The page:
I could barely keep my eyes off Lisa Sanders. I knew I’d seen her once or twice at school, but never this close up. Astonishing bluish, greenish, brownish eyes, set off with just the right amount and color of eye shadow. So pretty. Such a pretty woman. Darla never wore eye shadow.

            I didn’t dare enter into conversation with Lisa at the store. Not with Hubert or Darla around. And I didn’t want to appear too forward, either. It was just awkward for me. And for Lisa, I’m sure.

            It took me a week to find Lisa’s locker and memorize her class schedule. After English class, I saw her standing there with some boy.                                                                                     

            “Hi, Lisa. How’s that Lewyt working?”

             “Good . . . I guess.”

            The boy made a move towards me, but Lisa held him back. If my pretty woman didn’t care, she wouldn’t of done that. I’m sure of it.

            I tried to talk to Lisa a few more times, but there was always something or someone in the way. Then graduation. And life moves on. You can’t always wait for others.

            I knew it was time to get out on my own. Hubert and Darla had this big discussion about it. They didn’t know I was listening. Not that I planned it that way, but you could hear everything going on downstairs through the cold air register next to my bed.

            “I’m going to have to hire someone if he leaves. That’ll cost us big time.”

            “Maybe he’ll . . . get better if he goes off on his own for a while.”

            “Get better? At what? He know the inside of a vacuum cleaner as well as I do.”

            “I mean better adjusted.”

            “He seems fine to me.”

             The conversation ended there.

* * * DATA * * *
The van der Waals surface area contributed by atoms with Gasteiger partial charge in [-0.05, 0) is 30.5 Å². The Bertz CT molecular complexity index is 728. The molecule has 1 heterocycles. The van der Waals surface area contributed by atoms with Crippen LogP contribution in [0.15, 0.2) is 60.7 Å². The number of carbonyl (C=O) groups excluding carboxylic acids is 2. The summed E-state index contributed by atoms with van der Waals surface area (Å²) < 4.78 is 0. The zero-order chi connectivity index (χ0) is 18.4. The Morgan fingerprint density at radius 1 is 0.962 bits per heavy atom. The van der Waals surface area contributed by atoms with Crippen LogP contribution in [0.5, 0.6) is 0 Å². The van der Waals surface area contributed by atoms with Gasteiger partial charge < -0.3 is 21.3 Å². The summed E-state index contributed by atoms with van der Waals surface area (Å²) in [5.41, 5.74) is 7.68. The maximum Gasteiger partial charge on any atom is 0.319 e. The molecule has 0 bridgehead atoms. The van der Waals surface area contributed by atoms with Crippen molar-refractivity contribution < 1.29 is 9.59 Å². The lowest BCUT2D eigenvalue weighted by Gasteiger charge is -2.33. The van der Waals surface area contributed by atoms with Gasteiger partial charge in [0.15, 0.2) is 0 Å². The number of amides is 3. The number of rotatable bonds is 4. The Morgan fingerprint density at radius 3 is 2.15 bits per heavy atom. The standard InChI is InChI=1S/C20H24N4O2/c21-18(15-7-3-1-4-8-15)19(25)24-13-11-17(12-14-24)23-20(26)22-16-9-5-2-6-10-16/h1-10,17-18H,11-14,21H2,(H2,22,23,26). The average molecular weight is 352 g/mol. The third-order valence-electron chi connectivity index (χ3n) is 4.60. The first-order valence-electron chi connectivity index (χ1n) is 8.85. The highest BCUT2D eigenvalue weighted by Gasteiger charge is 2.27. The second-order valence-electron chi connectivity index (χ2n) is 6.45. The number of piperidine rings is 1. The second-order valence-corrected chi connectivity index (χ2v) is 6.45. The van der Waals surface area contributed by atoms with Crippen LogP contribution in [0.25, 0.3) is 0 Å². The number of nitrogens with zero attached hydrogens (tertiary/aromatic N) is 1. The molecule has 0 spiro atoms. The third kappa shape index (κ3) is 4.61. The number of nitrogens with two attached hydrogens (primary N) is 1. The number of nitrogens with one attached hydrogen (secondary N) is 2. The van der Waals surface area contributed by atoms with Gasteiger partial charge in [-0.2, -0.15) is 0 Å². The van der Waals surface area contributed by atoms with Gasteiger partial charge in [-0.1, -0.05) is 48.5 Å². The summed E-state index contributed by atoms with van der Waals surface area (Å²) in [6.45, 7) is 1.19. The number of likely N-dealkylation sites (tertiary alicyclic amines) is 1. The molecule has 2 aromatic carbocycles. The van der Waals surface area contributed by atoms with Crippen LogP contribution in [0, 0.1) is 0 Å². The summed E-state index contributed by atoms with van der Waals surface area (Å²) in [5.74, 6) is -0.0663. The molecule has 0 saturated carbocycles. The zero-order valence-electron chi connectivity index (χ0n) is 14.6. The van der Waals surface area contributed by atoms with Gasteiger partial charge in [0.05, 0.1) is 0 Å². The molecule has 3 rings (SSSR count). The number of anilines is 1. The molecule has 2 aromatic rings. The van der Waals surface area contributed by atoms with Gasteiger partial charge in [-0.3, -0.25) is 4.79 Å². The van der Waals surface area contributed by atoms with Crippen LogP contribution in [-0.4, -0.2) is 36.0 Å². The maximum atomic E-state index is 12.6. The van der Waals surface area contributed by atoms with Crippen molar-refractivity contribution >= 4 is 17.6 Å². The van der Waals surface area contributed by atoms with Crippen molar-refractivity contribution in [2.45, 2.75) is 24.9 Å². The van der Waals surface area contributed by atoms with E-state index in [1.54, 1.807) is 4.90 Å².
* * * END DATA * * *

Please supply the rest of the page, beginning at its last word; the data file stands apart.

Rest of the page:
One day in July, I just left. No note, no big, dramatic statements; there were no big, dramatic statements to be made.

            The Metra bus was empty most of the way downtown. Unusual. Just the woman across the aisle, the driver and me. It was noisy. Something was loose inside the bus and vibrated every time we hit a bump. There’d be the noise and the woman across the aisle would sway from one side to the other. I wanted to say something to her. I didn’t know what to say, so I put on my earbuds and listened to Roy the rest of the way to Union Station. The woman got off a couple of blocks earlier. I said good-bye to her. I needed to say good-bye to somebody. She must not of heard me.

            Union Station was huge. Huge. A gigantic waiting room with high ceilings and long wooden benches. And echoes. Lots of echoes.

            “I want a ticket to Texas.”

            “Where in Texas?”

            “I’m not sure. Where does the train go in Texas?”

             “See that rack of schedules over there? Get one that has Texas on it, and when you make your decision come back.”

            There were schedules for places like Champaign and Carbondale. I didn’t want to go to Champaign or Carbondale. I wanted to get away. I wanted to go to Texas. I saw schedules for New York and one for Washington D.C. and one for San Francisco. All tempting, but I wanted to go to Texas. Someone from security came over to where I was sitting then and started asking me questions. 

          “I just want to get away from around here for a while."                                                                         
          “Can’t stop you for that. Just don’t cause no trouble on the train. You’ll end up getting kicked off somewhere in the middle of nowhere. They can do that, you know.”